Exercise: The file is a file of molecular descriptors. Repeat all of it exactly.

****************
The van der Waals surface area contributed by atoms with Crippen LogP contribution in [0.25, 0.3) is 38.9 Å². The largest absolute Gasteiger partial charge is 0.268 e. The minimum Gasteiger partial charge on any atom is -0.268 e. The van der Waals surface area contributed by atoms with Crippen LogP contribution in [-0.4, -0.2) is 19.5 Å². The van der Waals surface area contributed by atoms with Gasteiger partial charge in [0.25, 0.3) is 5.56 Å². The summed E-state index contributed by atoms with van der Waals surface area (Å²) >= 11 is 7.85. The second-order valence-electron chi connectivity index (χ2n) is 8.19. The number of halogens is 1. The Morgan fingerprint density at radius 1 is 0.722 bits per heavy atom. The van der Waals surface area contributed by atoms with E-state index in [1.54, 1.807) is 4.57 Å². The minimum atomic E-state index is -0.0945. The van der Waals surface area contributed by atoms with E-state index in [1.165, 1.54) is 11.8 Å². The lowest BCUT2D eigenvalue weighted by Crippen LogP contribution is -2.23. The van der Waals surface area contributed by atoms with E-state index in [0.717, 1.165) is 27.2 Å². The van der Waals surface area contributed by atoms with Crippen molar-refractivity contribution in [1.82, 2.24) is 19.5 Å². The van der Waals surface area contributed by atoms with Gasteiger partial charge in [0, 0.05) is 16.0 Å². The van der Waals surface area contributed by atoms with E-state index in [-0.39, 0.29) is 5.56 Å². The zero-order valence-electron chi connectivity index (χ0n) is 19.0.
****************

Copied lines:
The van der Waals surface area contributed by atoms with Crippen LogP contribution in [0.25, 0.3) is 38.9 Å². The largest absolute Gasteiger partial charge is 0.268 e. The minimum Gasteiger partial charge on any atom is -0.268 e. The van der Waals surface area contributed by atoms with Crippen LogP contribution in [-0.4, -0.2) is 19.5 Å². The van der Waals surface area contributed by atoms with Gasteiger partial charge in [0.25, 0.3) is 5.56 Å². The summed E-state index contributed by atoms with van der Waals surface area (Å²) >= 11 is 7.85. The second-order valence-electron chi connectivity index (χ2n) is 8.19. The number of halogens is 1. The Morgan fingerprint density at radius 1 is 0.722 bits per heavy atom. The van der Waals surface area contributed by atoms with E-state index in [1.54, 1.807) is 4.57 Å². The minimum atomic E-state index is -0.0945. The van der Waals surface area contributed by atoms with E-state index in [1.165, 1.54) is 11.8 Å². The lowest BCUT2D eigenvalue weighted by Crippen LogP contribution is -2.23. The van der Waals surface area contributed by atoms with E-state index in [0.717, 1.165) is 27.2 Å². The van der Waals surface area contributed by atoms with Crippen molar-refractivity contribution in [1.82, 2.24) is 19.5 Å². The van der Waals surface area contributed by atoms with Gasteiger partial charge in [0, 0.05) is 16.0 Å². The van der Waals surface area contributed by atoms with E-state index in [-0.39, 0.29) is 5.56 Å². The zero-order valence-electron chi connectivity index (χ0n) is 19.0.